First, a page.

When we met Mary, she had extremely low self-esteem and difficulty with social skills. All that she was going through was exacerbated by having to live with the pandemic. She told us how difficult it was not to be able to see friends because of COVID-19. This forced isolation reduced the already limited emotional sharing Mary had been doing and made her feel even sadder. The family was concerned Mary’s situation would only get worse as the pandemic wore on.
Mary has made incredible strides in improving her mental health thanks to her being part of FRC programs, most importantly as a participant in youth support group and meeting regularly with her youth advocate and attending sessions with a trauma-informed therapist individually and with her family. Her family has shared that Mary’s work with her therapist on her emotional regulation has been a huge part of her recovery. Her work with her youth advocate and peers have had a very positive impact on Mary’s mental health and sense of well-being.
Today Mary talks about her love of art and music. She hopes one day to be a music therapist so that she can help other children who have struggled with so many difficulties in their young lives.
Addressing the Unique Challenges for Youth
Livonia is a residential setting that works with Transition Age Youth (TAY) 18 to 24 years old. We work to support their journey toward mental health recovery as well as build on their ability to live independently and successfully in the community. Like all other ICL programs, Livonia is grounded in a trauma-informed care, recognizing the population there as highly vulnerable and will benefit from an empirically supported approach that leads to safe and effective recovery.
Diana (not her real name) currently resides at Livonia. Diana has a long history of trauma and adverse experiences involving physical and emotional abuse and struggles with depression and bouts of self-harm and suicidal ideation. She has struggled with anger and believed she would never be able to control her impulses and urges. Diana often felt that “no one understood” what she was going through and how she was feeling.
Since working closely with her case manager at Livonia, as well as a youth advocate at the FRC, Diana says she is better able to connect with her peers and feels a greater sense of being heard and understood. She has reported that this is the first time that she has felt hopeful that she can grow and progress toward independence in the community.
Reducing a Lifetime of Stressors
For children whose lives have been seriously compromised by adverse life experiences, we see at both FRC and Livonia how the support of a mental health team as well as a peer advocate can have a very positive impact. Another way we approach children whose lives have been marked by trauma is to teach self-care activities including meditation and mindfulness, physical exercise and sports, and exposure to music and art. Pre-pandemic, an annual trip to see a holiday extravaganza at Madison Square Garden was something that parents, caregivers and kids alike loved to take part in. A break from the stress in their lives means a lot to those who participate and represents an indirect way to treat the effects of trauma.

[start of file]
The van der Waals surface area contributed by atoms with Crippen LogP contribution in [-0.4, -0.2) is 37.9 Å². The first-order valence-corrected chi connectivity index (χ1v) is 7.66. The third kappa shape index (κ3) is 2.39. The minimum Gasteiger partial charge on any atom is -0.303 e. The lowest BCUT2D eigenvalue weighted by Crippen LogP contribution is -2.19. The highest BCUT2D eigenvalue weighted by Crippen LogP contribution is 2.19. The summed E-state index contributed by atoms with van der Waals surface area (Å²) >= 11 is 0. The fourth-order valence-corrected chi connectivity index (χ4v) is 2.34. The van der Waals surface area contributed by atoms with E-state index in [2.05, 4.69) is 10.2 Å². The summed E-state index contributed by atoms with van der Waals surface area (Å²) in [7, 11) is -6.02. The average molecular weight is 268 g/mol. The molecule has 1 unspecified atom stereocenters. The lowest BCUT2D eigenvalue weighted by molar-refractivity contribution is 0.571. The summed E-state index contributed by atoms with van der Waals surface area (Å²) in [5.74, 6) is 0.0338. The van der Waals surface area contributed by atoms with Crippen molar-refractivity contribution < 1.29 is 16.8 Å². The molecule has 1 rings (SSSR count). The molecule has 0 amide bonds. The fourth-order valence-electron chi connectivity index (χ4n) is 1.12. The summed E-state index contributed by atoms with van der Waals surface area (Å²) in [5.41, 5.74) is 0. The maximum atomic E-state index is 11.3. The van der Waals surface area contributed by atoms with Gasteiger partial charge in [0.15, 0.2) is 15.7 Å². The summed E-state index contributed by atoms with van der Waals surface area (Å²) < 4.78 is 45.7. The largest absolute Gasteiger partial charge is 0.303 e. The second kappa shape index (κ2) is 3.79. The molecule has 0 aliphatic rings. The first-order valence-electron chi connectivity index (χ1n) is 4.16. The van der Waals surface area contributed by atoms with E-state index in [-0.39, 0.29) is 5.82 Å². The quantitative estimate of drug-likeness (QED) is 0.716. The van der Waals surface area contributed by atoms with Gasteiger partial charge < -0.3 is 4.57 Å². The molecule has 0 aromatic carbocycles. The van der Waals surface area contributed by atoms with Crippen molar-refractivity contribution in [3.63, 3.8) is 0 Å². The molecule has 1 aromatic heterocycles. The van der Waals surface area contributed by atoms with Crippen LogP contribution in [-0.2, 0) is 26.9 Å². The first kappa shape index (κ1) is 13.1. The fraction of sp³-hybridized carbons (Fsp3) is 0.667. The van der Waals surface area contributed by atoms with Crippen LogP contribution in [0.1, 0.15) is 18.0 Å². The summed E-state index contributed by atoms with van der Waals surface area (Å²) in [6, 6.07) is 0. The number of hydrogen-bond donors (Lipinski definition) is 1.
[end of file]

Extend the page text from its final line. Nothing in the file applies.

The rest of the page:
Connecting families to other forms of trauma-informed care support for their children include making referrals to things like occupational, speech and language therapy, family therapy and less known but highly effective tools in trauma treatment such as Eye Movement Desensitization and Reprocessing Movement (EMDR), use of music and other forms of artistic and creative expression, and even animal-assisted therapies.
At FRC, we have built a large referral network of community supports who also recognize the importance of trauma-informed care. Brooklyn Creative Arts Therapy; Community Counseling and Mediation; Brooklyn Perinatal Network; and YAI are just a few of the exceptional resources we refer to regularly. Beyond connecting to vital clinical support grounded in understanding traumas our families have lived through, we work to help families build relationships with caring individuals in all parts of their lives – their family, community, and even their heritage.
While people of all ages and social strata have been affected by the pandemic, and the majority are suffering with mental health challenges as a result, the impact on children and youth has been most severe. Many believe the collective impact will last for decades. For the children and youth we serve, who had been living in a state of crisis long before COVID-19, the pandemic may have reversed years if not decades of progress for children, youth and families. But our experience with trauma-informed care has been instrumental in our ability to help many youth and families navigate the many traumas – including the pandemic—that have effected them for much their lives. We are optimistic that the damage of these negative life experiences can be turned around and allow a person – whatever age—to lead the most fulfilling life possible.
Amy E. Schmelz, MS, NCC, is Clinical and Training Support Specialist and Clinical Partner at ICL.